University of Washington School of Public Health

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Events scheduled for the Next 90 Days
Mar
3
3:30pm-4:50pm
Health Sciences K-069
more info...

Janessa Graves, PhD, MPH
Assistant Professor
Washington State University, College of Nursing

Abstract
Public bicycle share programs (PBSPs) are growing in popularity in around the world. We evaluated the effect of North American PBSPs, which typically do not offer helmets with rentals, on the occurrence of bicycle-related head injuries. An ecological study design was employed, comparing trauma center admissions for bicycle-related injuries from 5 cities with PBSPs and 5 comparison cities over time. Results showed that in PBSP cities, the proportion of head injuries among bicycle-related admissions significantly increased, whereas the proportion in comparison cities remained similar did not. Odds ratios for bicycle-related head injury were 1.30 (95% CI = 1.13, 1.67) in PBSP cities and 0.94 (95% CI = 0.79, 1.11) in control cities (adjusted for age and city) when we compared the period after implementation to the period before. Implementation of a PBSP was associated with significantly greater risk of head injury among bicycle-related trauma center admissions.

About the Speaker
Janessa M. Graves is an Assistant Professor at the Washington State University College of Nursing in Spokane. She is a health services researcher with expertise in occupational and pediatric injuries. She has a Master of Public Health degree in Environmental and Occupational Health Sciences and a PhD in Health Services Research from the University Of Washington School Of Public Health. Her postdoctoral work in pediatric injury research was completed at the Harborview Injury Prevention and Research Center (HIPRC). Janessa’s research is a combination of both pediatric and occupational injury research, which includes studies on sports-related head injuries.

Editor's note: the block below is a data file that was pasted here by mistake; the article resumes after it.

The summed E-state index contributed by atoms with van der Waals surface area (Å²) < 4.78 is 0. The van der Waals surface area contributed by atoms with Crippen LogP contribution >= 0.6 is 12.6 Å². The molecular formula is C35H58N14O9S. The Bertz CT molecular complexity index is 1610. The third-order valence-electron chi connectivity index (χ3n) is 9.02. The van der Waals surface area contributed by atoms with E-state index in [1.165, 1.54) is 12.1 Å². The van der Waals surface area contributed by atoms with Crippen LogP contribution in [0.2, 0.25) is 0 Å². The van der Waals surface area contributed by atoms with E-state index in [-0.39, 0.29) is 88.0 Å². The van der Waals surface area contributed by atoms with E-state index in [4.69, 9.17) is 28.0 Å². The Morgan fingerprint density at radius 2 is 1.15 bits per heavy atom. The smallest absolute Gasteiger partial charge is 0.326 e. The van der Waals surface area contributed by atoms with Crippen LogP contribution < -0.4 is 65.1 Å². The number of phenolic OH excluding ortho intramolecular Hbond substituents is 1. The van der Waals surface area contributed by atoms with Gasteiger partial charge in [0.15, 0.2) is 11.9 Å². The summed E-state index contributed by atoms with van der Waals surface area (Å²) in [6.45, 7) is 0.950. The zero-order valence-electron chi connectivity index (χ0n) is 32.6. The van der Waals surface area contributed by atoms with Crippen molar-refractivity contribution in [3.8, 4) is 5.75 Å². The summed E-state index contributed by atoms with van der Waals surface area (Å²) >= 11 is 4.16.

Event Sponsor: Epi Seminar Series, Department of Epidemiology

Mar
4
3:00pm-4:30pm
Health Sciences Building, H371
more info...

Donald Hedeker
University of Chicago

Methods Topic: Intensive Longitudinal Data


Event Sponsor: PHEnOM Seminar Series, Program in Health Economics and Outcomes Methodology, Department of Health Services, UW School of Public Health

Mar
5
12:30pm-1:20pm
Magnuson Health Sciences Building, Room D-209
more info...

Peter Rabinowitz, MD, MPH

Dept. of Environmental and Occupational Health Sciences
University of Washington


Event Sponsor: Center for One Health Research

Mar
5
12:30pm-1:20pm
Alder Commons, Auditorium/104
more info...

3/5 Speaker: Grace John-Stewart, MD, MPH, PhD; Director, UW Global WACh (Global Institute for Integrated Health of Women, Adolescents and Children); Professor of Allergy and Infectious Disease, Epidemiology, Global Health, Pediatrics, UW; Director, CFAR (Center for AIDS Research) International Core; Member, Kenya Research Program


Event Sponsor: Nutritional Sciences

Mar
10
7:00pm
Hogness Auditorium at the Warren G. Magnuson Health Sciences Center
more info...

Drs. Peter Rabinowitz, Greg Davis, and Lisa Jones-Engel
will present on One Health and the fascinating commonalities that can